Logo Assembly Logo Hemicycle

Sustainable urban development fostering social inclusion

Resolution 2285 (2019)

Author(s):
Parliamentary Assembly
Origin
Text adopted by the Standing Committee, acting on behalf of the Assembly, on 24 May 2019 (see Doc. 14887, report of the Committee on Social Affairs, Health and Sustainable Development, rapporteur: Ms Sybille Benning).
1. Cities and towns that meet everyone’s needs provide the foundations of prosperous and peaceful societies. The Council of Europe member States must use the political momentum created by the United Nations 2030 Agenda for Sustainable Development to promote their achievements, bridge the remaining gaps in building inclusive urban communities and thus fulfil Sustainable Development Goal 11 (make cities and human settlements inclusive, safe, resilient and sustainable).
2. With the rapid urbanisation of our societies, it is important to make full use of the arising opportunities and to minimise the risks. Today, almost 75% of the European population lives in urban areas, and this figure is likely to edge past the 80% mark by 2050. On one hand, cities allow for economies of scale, efficient use of resources, social innovation, intercultural dialogue and solidarity. On the other hand, they generate pollution and other burdens on the environment. The influx of population puts pressure on the available space and on the job and housing markets, which can and does lead to exclusion, segregation and social unrest.
3. The Parliamentary Assembly is concerned about urban sprawl, which exerts massive pressure on the environment and undermines the quality of life in urban areas. Cities are increasingly affected by global warming, to which they are also major contributors. According to the United Nations Environment Programme, cities are responsible for 75% of global CO2 emissions. Air pollution causes hundreds of thousands of premature deaths in Europe every year.
4. Urban development often involves addressing conflicting needs and interests and requires effective mechanisms for negotiation and decision making. The goals of economic development can, but must not, conflict with environmental protection. New arrivals to cities are often perceived as a threat to the well-being of the existing population. Failure to respond promptly to such challenges and to provide viable solutions that address everyone’s concerns can lead to disenchantment with democratic institutions, actions of protest and violence.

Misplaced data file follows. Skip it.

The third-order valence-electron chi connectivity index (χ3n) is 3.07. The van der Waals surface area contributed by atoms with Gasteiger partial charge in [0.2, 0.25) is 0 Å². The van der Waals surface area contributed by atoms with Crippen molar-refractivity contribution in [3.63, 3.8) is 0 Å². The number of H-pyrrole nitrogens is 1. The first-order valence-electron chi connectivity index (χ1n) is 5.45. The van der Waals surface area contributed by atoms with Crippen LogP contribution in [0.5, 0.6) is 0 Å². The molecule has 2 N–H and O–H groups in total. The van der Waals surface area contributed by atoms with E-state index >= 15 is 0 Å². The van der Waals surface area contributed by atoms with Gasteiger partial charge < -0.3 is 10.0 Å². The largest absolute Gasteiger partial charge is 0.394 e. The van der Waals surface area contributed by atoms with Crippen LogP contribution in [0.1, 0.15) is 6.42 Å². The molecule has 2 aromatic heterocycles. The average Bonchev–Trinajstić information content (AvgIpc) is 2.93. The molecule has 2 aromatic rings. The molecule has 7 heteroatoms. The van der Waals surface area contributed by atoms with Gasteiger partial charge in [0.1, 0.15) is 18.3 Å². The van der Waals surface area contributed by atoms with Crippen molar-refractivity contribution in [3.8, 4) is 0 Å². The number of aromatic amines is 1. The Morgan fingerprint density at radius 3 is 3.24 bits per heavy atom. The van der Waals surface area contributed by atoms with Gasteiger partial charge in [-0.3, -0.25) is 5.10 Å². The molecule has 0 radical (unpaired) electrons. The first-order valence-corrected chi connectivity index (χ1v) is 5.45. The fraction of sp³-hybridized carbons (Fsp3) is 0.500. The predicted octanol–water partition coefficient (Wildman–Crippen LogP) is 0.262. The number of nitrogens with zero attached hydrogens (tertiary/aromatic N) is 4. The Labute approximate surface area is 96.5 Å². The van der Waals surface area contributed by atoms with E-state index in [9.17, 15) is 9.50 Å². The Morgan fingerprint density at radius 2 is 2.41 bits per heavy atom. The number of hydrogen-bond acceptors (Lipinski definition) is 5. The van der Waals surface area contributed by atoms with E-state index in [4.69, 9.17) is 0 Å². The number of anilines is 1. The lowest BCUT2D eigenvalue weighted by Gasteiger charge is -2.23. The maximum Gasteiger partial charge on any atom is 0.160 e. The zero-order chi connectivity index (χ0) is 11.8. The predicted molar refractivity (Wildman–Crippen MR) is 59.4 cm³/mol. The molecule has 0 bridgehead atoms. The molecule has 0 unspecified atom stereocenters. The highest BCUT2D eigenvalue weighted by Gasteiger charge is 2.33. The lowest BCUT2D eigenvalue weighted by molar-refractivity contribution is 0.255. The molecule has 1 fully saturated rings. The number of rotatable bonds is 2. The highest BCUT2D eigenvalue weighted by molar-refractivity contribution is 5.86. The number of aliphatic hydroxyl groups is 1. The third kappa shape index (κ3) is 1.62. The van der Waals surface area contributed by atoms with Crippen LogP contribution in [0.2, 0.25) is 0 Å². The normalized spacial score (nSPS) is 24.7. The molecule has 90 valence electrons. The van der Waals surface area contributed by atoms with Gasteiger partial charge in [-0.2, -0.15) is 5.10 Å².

5. In this context, the Assembly notes with concern that in many countries the public sector is reducing its role as a land owner, investor and regulating authority, which likewise reduces its capacity to shape the public space. The Assembly deplores, furthermore, the lack of transparency and accountability in existing decision making on urban development.
6. As a general rule, all key partners should join forces and build synergies. Governments, parliamentarians, local and regional authorities and non-governmental organisations have complementary roles and need to work closely together.
7. Global and European commitments to sustainable development should be used by the Council of Europe member States as a guiding framework and impetus for action. The Assembly expresses its full support for the United Nations Sustainable Development Goal 11 and the New Urban Agenda endorsed by the United Nations General Assembly in 2016, which represents “a shared vision for a better and more sustainable future – one in which all people have equal rights and access to the benefits and opportunities that cities can offer”. The Assembly recalls that the European Urban Charter II, adopted by the Congress of Local and Regional Authorities of the Council of Europe in 2008, highlights that “towns and cities are the crossroads of civilisations”; they are meeting places, “where differences are free to interact and find expression in a spirit of mutual respect”.
8. The Council of Europe provides a unique platform for sharing good practices and setting up common standards on democratic governance at the European level through its institutions – the Committee of Ministers, the Parliamentary Assembly, the Congress of Local and Regional Authorities and the Conference of International Non-governmental Organisations – and this platform should be further strengthened.
9. The Assembly is convinced that sustainable urban development must focus on people above all, and welcomes the emergence of “Human Rights Cities”, which have adopted the principles of the Universal Declaration of Human Rights as guiding norms of governance. Sustainable development, human rights and intercultural dialogue are intrinsically connected. The city should be an incubator where these approaches nurture and mutually reinforce each other.